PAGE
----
3,000 Miles In Africa On Electricity
Xavier Chevrin is no stranger to stretching electric car range with his multiple adventures. He rode an electric scooter from Paris, France to Almaty in Kazakhstan in 2008. As if that wasn’t enough, two years later he then decided to set the record for the longest distance traveled in an electric vehicle by taking a Venturi-powered electric Citroën Berlingo van from Shanghai in China to Paris. The 8,326 miles escapade according to sources cost less than $200 dollars for the whole trip. So why not tackle an African adventure from Nairobi to Johannesburg, a mere distance of slightly under 3,000 miles covered in about six weeks. Xavier will charge the vehicle along the way, discovering the local sites along the way.
The Fourth Venturi Global Challenge. The fourth Venturi Global Challenge is not a simple one. Each one building on top of ever increasing stakes, this one adds a new dimension. According to Venturi's President Gildo Pallanca Pastor: “This fourth opus is a new challenge for Venturi with a particular feature; that of combining the pioneering spirit with a human adventure, in contact with different populations who will discover an electric vehicle for the very first time, and all the magic that surrounds this silent means of propulsion," "An adventure which also embodies our desire to demonstrate that the electric vehicle is an alternative to the combustion engine all over the world, from Shanghai to Paris, Nairobi to Johannesburg and, tomorrow, in the Antarctic."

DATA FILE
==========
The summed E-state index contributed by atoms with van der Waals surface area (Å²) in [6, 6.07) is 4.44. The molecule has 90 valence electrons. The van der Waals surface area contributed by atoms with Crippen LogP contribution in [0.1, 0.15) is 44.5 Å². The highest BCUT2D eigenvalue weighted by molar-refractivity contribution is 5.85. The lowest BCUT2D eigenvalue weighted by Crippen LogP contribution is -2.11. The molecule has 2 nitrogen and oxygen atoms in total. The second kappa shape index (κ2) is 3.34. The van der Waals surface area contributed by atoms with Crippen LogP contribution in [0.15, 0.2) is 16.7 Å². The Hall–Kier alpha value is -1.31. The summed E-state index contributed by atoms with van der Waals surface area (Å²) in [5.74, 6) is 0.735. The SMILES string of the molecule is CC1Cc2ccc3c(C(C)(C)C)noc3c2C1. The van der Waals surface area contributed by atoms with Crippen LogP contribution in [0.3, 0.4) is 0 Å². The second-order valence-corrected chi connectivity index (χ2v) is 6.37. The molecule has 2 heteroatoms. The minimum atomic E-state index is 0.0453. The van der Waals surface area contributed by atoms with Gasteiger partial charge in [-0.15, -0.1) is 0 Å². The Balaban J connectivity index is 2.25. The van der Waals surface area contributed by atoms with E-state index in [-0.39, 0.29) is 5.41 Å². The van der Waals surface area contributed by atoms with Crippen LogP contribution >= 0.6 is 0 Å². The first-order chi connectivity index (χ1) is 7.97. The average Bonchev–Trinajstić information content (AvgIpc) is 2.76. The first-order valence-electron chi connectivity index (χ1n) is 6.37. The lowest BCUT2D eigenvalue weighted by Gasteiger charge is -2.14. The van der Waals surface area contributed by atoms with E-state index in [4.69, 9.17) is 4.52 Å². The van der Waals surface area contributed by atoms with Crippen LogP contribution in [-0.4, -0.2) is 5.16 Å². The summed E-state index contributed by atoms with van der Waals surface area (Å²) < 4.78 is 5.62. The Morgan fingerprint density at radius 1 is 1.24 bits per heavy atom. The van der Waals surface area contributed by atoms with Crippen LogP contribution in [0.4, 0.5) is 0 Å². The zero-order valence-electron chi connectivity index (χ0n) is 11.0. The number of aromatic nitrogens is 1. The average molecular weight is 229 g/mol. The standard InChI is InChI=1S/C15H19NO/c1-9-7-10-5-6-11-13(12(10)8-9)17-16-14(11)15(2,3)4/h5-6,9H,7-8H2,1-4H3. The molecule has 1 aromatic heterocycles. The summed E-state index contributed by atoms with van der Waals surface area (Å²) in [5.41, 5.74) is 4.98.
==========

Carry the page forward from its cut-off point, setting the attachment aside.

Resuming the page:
Rare Electricity In Africa. The challenge is humongous. 65% of Africans have no electricity and relying heavily on luck to charge the Electric Vehicle's batteries through Kenya, Tanzania, Zambia, Zimbabwe, Botswana and South Africa is a colossal task. Using nothing more than an electric Berlingo, the same used by the French Postal Service, it will rely on extra battery storage to squeeze more range out of it. Sporting a 21kW electric motor with bursts up to 42kW asynchronous three-phase electric motor, it delivers 132.76 ft lb of torque and giving a top speed of 68 mph.
Powered by three 23.5 kWh nickel sodium chloride batteries, the pack gives the vehicle a range of up to 310.6 miles. Of course, the suspension has been raised. A full recharge can take up to 7 hours on a standard 220V/16A plug. He could get up to 80% capacity in 5 hours.
The only problem Xavier has found so far is that local law enforcement is stopping him whenever they can. He is not breaking any laws, they are just curious. Imagine if the entire African continent said no to petroleum? In the meantime, we can only congratulate Xavier Chevrin and Venturi for putting on this daring challenge that pushes the relevance of Electric Cars.